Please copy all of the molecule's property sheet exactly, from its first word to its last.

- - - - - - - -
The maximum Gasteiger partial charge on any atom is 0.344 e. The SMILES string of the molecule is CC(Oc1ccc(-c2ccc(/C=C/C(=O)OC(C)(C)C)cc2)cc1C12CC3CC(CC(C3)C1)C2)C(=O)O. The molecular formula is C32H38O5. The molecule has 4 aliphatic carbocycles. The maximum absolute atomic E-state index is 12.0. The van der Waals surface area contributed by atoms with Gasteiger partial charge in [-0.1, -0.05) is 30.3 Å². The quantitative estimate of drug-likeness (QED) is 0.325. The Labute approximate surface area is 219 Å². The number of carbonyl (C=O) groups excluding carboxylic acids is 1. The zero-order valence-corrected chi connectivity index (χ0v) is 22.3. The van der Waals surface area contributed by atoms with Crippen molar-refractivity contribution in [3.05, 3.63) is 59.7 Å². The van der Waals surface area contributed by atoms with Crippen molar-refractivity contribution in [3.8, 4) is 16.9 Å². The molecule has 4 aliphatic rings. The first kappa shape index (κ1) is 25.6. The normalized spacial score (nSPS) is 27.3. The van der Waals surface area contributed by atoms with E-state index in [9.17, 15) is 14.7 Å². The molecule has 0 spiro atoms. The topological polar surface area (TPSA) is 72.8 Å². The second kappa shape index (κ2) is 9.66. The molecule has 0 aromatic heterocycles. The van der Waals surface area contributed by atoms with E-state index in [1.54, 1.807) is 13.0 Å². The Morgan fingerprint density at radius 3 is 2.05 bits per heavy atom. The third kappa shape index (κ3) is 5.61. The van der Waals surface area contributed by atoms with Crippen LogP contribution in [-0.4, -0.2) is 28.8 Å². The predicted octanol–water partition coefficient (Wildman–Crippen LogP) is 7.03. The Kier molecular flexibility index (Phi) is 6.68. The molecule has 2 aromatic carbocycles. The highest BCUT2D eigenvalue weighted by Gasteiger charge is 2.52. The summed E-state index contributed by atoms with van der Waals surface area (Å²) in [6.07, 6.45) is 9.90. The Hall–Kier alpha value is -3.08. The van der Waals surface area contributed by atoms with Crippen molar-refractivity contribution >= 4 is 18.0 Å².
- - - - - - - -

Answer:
The maximum Gasteiger partial charge on any atom is 0.344 e. The SMILES string of the molecule is CC(Oc1ccc(-c2ccc(/C=C/C(=O)OC(C)(C)C)cc2)cc1C12CC3CC(CC(C3)C1)C2)C(=O)O. The molecular formula is C32H38O5. The molecule has 4 aliphatic carbocycles. The maximum absolute atomic E-state index is 12.0. The van der Waals surface area contributed by atoms with Gasteiger partial charge in [-0.1, -0.05) is 30.3 Å². The quantitative estimate of drug-likeness (QED) is 0.325. The Labute approximate surface area is 219 Å². The number of carbonyl (C=O) groups excluding carboxylic acids is 1. The zero-order valence-corrected chi connectivity index (χ0v) is 22.3. The van der Waals surface area contributed by atoms with Crippen molar-refractivity contribution in [3.05, 3.63) is 59.7 Å². The van der Waals surface area contributed by atoms with Crippen molar-refractivity contribution in [3.8, 4) is 16.9 Å². The molecule has 4 aliphatic rings. The first kappa shape index (κ1) is 25.6. The normalized spacial score (nSPS) is 27.3. The van der Waals surface area contributed by atoms with E-state index in [9.17, 15) is 14.7 Å². The molecule has 0 spiro atoms. The topological polar surface area (TPSA) is 72.8 Å². The second kappa shape index (κ2) is 9.66. The molecule has 0 aromatic heterocycles. The van der Waals surface area contributed by atoms with E-state index in [1.54, 1.807) is 13.0 Å². The Morgan fingerprint density at radius 3 is 2.05 bits per heavy atom. The third kappa shape index (κ3) is 5.61. The van der Waals surface area contributed by atoms with Crippen LogP contribution in [-0.4, -0.2) is 28.8 Å². The predicted octanol–water partition coefficient (Wildman–Crippen LogP) is 7.03. The Kier molecular flexibility index (Phi) is 6.68. The molecule has 2 aromatic carbocycles. The highest BCUT2D eigenvalue weighted by Gasteiger charge is 2.52. The summed E-state index contributed by atoms with van der Waals surface area (Å²) in [6.07, 6.45) is 9.90. The Hall–Kier alpha value is -3.08. The van der Waals surface area contributed by atoms with Crippen molar-refractivity contribution >= 4 is 18.0 Å².